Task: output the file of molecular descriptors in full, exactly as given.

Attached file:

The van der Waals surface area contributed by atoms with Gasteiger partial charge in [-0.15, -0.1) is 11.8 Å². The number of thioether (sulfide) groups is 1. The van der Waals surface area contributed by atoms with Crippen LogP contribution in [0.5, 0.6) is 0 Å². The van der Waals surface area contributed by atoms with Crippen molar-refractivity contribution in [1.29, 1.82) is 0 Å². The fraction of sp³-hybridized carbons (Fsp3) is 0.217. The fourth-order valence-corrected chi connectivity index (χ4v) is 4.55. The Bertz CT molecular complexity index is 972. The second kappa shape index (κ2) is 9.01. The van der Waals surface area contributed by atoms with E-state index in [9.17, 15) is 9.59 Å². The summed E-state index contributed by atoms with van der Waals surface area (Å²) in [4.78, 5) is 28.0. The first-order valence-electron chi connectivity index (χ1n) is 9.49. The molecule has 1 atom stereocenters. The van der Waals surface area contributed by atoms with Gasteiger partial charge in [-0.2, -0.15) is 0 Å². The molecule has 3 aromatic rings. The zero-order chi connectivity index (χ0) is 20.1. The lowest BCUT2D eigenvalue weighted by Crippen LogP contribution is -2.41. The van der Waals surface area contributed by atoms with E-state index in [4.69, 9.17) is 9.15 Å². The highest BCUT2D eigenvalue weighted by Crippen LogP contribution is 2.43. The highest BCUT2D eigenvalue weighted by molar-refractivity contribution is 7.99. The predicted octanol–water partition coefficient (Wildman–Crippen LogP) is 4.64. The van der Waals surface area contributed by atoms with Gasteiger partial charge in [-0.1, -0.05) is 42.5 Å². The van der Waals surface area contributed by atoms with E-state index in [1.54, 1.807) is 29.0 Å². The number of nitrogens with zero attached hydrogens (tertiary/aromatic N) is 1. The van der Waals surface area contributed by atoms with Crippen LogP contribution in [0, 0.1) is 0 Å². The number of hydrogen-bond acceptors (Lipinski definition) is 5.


The van der Waals surface area contributed by atoms with Gasteiger partial charge in [-0.15, -0.1) is 11.8 Å². The number of thioether (sulfide) groups is 1. The van der Waals surface area contributed by atoms with Crippen LogP contribution in [0.5, 0.6) is 0 Å². The van der Waals surface area contributed by atoms with Crippen molar-refractivity contribution in [1.29, 1.82) is 0 Å². The fraction of sp³-hybridized carbons (Fsp3) is 0.217. The fourth-order valence-corrected chi connectivity index (χ4v) is 4.55. The Bertz CT molecular complexity index is 972. The second kappa shape index (κ2) is 9.01. The van der Waals surface area contributed by atoms with E-state index in [9.17, 15) is 9.59 Å². The summed E-state index contributed by atoms with van der Waals surface area (Å²) in [4.78, 5) is 28.0. The first-order valence-electron chi connectivity index (χ1n) is 9.49. The molecule has 1 atom stereocenters. The van der Waals surface area contributed by atoms with Gasteiger partial charge in [-0.2, -0.15) is 0 Å². The molecule has 3 aromatic rings. The zero-order chi connectivity index (χ0) is 20.1. The lowest BCUT2D eigenvalue weighted by Crippen LogP contribution is -2.41. The van der Waals surface area contributed by atoms with E-state index in [4.69, 9.17) is 9.15 Å². The highest BCUT2D eigenvalue weighted by Crippen LogP contribution is 2.43. The highest BCUT2D eigenvalue weighted by molar-refractivity contribution is 7.99. The predicted octanol–water partition coefficient (Wildman–Crippen LogP) is 4.64. The van der Waals surface area contributed by atoms with Gasteiger partial charge in [-0.1, -0.05) is 42.5 Å². The van der Waals surface area contributed by atoms with E-state index in [1.54, 1.807) is 29.0 Å². The number of nitrogens with zero attached hydrogens (tertiary/aromatic N) is 1. The van der Waals surface area contributed by atoms with Crippen LogP contribution in [0, 0.1) is 0 Å². The number of hydrogen-bond acceptors (Lipinski definition) is 5.